The muscles in the neck, shoulders and upper back are subjected to the force of 49 pounds when the head is positioned forward using a 45-degree head tilt. The actual impact is a physics calculation that takes into account the weight of the head, the length of the head from the top to the bend, and the forward flexion angle. This formula does not include the actual time spent in a compromised posture. People constantly check their mobile devices throughout the day. Take a look at the crazy head postures or have a friend take a photo of where you position your head when you're checking emails, texts, or chatting on your device.3-6,15
Over time, these postures can contribute to neck and shoulder pain,3-5,7,8,10,13 as well as headaches. In addition, device use:
- Plays a role in distracted driving, walking, and patient care18-20
- Plays havoc on our gait changes the center of gravity21-23
- Can lead to addiction,24,25 depression,26 and sleep disturbances.27
The cervical portion of the spine can also be remodeled, resulting in loss of a healthy cervical spinal curvature. Slouching leads to rounded shoulders that compromises blood flow to internal organs and reduces breathing efficiently as much as 30%.28,29
Learn to use a pair of properly fitted loupes. Add a saddle that fits your torso, will keep your spine in line, positions you closer to the patient, and facilitates deep, healthy breaths.
Put your devices on a counter or table at eye level. Use an easel to decrease the screen angle. Have a real conversation with a friend or colleague rather than sending another email or text. Find a Bluetooth headset that works with your cell phone. Use a stylus to type on a cell phone, and slow down the rate and compression on the thumb when typing on those super small screens.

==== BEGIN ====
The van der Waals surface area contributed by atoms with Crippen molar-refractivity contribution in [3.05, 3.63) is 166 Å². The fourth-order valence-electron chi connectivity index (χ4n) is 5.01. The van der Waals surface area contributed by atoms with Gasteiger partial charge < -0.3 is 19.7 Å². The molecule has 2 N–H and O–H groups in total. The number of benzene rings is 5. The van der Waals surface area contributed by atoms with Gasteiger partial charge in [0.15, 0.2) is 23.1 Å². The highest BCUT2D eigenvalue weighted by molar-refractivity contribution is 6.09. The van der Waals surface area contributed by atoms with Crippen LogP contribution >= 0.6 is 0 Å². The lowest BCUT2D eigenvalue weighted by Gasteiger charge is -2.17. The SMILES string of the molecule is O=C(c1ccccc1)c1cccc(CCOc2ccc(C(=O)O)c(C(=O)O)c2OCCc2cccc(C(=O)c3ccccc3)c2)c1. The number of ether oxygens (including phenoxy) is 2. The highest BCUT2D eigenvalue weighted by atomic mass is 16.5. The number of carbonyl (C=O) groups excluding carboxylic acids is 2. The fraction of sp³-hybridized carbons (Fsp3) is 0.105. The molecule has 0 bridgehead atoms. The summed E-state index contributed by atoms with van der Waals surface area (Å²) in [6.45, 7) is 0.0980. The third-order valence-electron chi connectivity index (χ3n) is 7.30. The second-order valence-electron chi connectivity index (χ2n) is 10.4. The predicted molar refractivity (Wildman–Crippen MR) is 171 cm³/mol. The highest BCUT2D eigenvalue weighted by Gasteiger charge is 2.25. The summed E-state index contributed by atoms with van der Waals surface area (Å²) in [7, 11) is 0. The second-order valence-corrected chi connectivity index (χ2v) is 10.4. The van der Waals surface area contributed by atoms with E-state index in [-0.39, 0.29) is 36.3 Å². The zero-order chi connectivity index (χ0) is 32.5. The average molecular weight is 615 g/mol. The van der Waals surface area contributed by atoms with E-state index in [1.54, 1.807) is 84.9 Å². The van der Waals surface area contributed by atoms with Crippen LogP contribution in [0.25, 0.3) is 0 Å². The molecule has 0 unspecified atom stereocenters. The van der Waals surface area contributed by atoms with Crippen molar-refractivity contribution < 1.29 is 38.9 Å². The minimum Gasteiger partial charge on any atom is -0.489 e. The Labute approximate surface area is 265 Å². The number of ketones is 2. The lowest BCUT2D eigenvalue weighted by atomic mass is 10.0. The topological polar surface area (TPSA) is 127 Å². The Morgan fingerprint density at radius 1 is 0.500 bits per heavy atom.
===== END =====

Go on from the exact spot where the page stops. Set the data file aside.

Add the physical impact of practicing dental hygiene to the time spent on the combined number of devices we all use every day. When you factor in the total hours spent working in a dental office and using devices, it is clear that dental professionals are at substantially increased risk for developing potentially life-altering conditions that can have a profound impact on your daily life and your ability to earn a living.
Just like most of you, I, too, have a full array of modern devices. But I strive to work with them, using the least damaging posture possible. It's unrealistic to expect people to quit using devices or to quit working. However, more than ever before, we need to take responsibility for the impact on our bodies and make appropriate adjustments to how we work and how we communicate with each other. RDH
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ANNE NUGENT GUIGNON, RDH, MPH, CSP, provides popular programs, including topics on biofilms, power driven scaling, ergonomics, hypersensitivity, and remineralization. Recipient of the 2004 Mentor of the Year Award and the 2009 ADHA Irene Newman Award, Anne has practiced clinical dental hygiene in Houston since 1971, and can be contacted at firstname.lastname@example.org.